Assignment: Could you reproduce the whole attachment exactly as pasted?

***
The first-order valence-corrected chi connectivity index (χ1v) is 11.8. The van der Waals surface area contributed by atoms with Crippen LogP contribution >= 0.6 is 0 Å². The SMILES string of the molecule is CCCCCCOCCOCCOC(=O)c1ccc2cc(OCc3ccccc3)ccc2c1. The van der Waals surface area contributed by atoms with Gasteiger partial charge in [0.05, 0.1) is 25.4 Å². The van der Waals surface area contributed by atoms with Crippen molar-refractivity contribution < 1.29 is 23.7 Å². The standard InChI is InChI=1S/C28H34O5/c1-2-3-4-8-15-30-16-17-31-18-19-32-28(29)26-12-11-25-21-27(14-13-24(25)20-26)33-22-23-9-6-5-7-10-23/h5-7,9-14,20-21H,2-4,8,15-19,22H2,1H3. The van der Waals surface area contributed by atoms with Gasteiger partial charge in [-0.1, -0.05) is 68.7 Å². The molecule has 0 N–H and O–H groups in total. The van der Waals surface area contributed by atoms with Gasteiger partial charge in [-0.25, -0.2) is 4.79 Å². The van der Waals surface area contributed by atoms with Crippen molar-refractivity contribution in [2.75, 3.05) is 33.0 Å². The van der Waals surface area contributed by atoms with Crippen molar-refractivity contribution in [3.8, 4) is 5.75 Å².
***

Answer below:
The first-order valence-corrected chi connectivity index (χ1v) is 11.8. The van der Waals surface area contributed by atoms with Crippen LogP contribution >= 0.6 is 0 Å². The SMILES string of the molecule is CCCCCCOCCOCCOC(=O)c1ccc2cc(OCc3ccccc3)ccc2c1. The van der Waals surface area contributed by atoms with Gasteiger partial charge in [0.05, 0.1) is 25.4 Å². The van der Waals surface area contributed by atoms with Crippen molar-refractivity contribution < 1.29 is 23.7 Å². The standard InChI is InChI=1S/C28H34O5/c1-2-3-4-8-15-30-16-17-31-18-19-32-28(29)26-12-11-25-21-27(14-13-24(25)20-26)33-22-23-9-6-5-7-10-23/h5-7,9-14,20-21H,2-4,8,15-19,22H2,1H3. The van der Waals surface area contributed by atoms with Gasteiger partial charge in [-0.1, -0.05) is 68.7 Å². The molecule has 0 N–H and O–H groups in total. The van der Waals surface area contributed by atoms with Gasteiger partial charge in [-0.25, -0.2) is 4.79 Å². The van der Waals surface area contributed by atoms with Crippen molar-refractivity contribution in [2.75, 3.05) is 33.0 Å². The van der Waals surface area contributed by atoms with Crippen molar-refractivity contribution in [3.8, 4) is 5.75 Å².